Healthy Nevada Project kicks off second phase of precision medicine study
This week, Nevada Governor Brian Sandoval will announce the second enrollment phase of the Healthy Nevada Project precision medicine study, inviting an additional 40,000 Nevadans to enroll in the study and have their DNA sequenced. Study participants are given no-cost access to genetic testing.
Launched in 2016, the Healthy Nevada Project is combining genetic, clinical, environmental and socioeconomic data to better understand the complex interplay between these factors and related effects on population health. This pioneering study has the potential to help Nevada address some of its most complex population health problems – but investigators must first make sense of all the data.
For that task, the Renowned Institute for Health Innovation, which is running the study, has chosen analytics vendor SAS. Researchers, doctors and data scientists from Renown IHI are using SAS to develop a health determinants platform that will surface population health risks from patient variables such as gender, age, and personal or family health history. The platform will also model public health risks ranging from disease and illness to the effects of environmental factors such as air quality.
Insights and understandings gained from analytics are helping Renown IHI analyze population health outcomes and their correlations to participant genetic information and varying environmental factors such as air and water quality.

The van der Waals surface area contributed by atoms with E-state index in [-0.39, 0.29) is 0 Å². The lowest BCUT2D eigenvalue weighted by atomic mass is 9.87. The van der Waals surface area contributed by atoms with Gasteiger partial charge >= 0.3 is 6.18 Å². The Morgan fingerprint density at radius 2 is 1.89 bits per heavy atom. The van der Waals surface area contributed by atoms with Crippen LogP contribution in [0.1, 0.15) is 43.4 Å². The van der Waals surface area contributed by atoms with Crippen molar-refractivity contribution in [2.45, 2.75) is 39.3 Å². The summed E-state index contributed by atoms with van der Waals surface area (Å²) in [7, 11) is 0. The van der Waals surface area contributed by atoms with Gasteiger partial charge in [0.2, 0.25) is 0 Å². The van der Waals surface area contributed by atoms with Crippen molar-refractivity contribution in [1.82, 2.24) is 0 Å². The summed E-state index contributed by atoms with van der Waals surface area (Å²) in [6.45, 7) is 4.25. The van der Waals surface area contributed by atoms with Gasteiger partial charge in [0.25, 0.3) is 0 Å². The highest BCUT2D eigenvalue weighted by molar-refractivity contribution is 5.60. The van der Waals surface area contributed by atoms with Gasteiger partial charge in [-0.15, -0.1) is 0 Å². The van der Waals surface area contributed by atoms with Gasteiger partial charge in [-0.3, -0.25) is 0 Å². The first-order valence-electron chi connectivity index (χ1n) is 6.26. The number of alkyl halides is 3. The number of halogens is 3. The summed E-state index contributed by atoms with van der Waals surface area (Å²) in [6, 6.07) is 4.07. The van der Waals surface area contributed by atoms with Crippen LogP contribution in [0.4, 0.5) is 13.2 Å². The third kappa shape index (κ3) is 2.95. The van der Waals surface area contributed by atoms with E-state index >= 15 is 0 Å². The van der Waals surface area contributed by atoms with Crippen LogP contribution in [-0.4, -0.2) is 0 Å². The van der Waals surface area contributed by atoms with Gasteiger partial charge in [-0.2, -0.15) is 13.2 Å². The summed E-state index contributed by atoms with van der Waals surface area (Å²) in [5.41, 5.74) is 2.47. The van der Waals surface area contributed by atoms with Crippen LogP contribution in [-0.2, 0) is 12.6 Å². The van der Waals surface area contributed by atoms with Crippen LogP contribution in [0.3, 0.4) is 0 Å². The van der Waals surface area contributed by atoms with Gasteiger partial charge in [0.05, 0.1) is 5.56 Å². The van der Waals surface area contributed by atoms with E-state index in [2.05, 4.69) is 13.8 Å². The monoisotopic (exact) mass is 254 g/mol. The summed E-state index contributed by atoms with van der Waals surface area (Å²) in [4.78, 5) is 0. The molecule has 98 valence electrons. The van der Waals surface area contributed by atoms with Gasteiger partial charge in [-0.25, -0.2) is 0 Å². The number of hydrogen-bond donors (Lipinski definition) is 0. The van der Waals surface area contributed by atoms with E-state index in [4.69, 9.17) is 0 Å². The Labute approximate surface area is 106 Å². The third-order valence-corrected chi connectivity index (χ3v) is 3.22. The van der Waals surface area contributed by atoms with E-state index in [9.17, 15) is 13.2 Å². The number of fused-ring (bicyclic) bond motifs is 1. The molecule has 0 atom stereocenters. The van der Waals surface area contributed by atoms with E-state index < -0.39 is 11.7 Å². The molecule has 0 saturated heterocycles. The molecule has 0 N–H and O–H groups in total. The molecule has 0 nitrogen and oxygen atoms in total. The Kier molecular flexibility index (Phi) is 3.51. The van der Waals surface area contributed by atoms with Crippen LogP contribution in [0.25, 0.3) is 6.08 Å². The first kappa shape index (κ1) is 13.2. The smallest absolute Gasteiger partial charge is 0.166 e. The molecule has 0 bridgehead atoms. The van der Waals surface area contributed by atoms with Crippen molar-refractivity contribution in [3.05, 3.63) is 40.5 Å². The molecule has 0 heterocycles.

"We are working to understand how environmental factors can help predict who may be at risk, allow for quicker diagnoses, and encourage the development of more precise treatments," said Jim Metcalf, chief data scientist at the Healthy Nevada Project. "The modern statistical and machine learning methods, along with the intuitive data visualizations, have been critical elements of our success to date."
The pilot phase of the Healthy Nevada Project enrolled 10,000 participants in less than 48 hours and then completed subsequent DNA sample collection from each participant in just 60 working days.
"This study has real potential to change healthcare as we know it – not just in Nevada but around the world," said Mark Lambrecht, director of the health and life sciences global practice at SAS. "How does environmental variation contribute to outcomes? What role does one's genetics play? Together we can accelerate advances in precision medicine and the data-driven health innovations and research that lead to higher-quality care and better outcomes for all."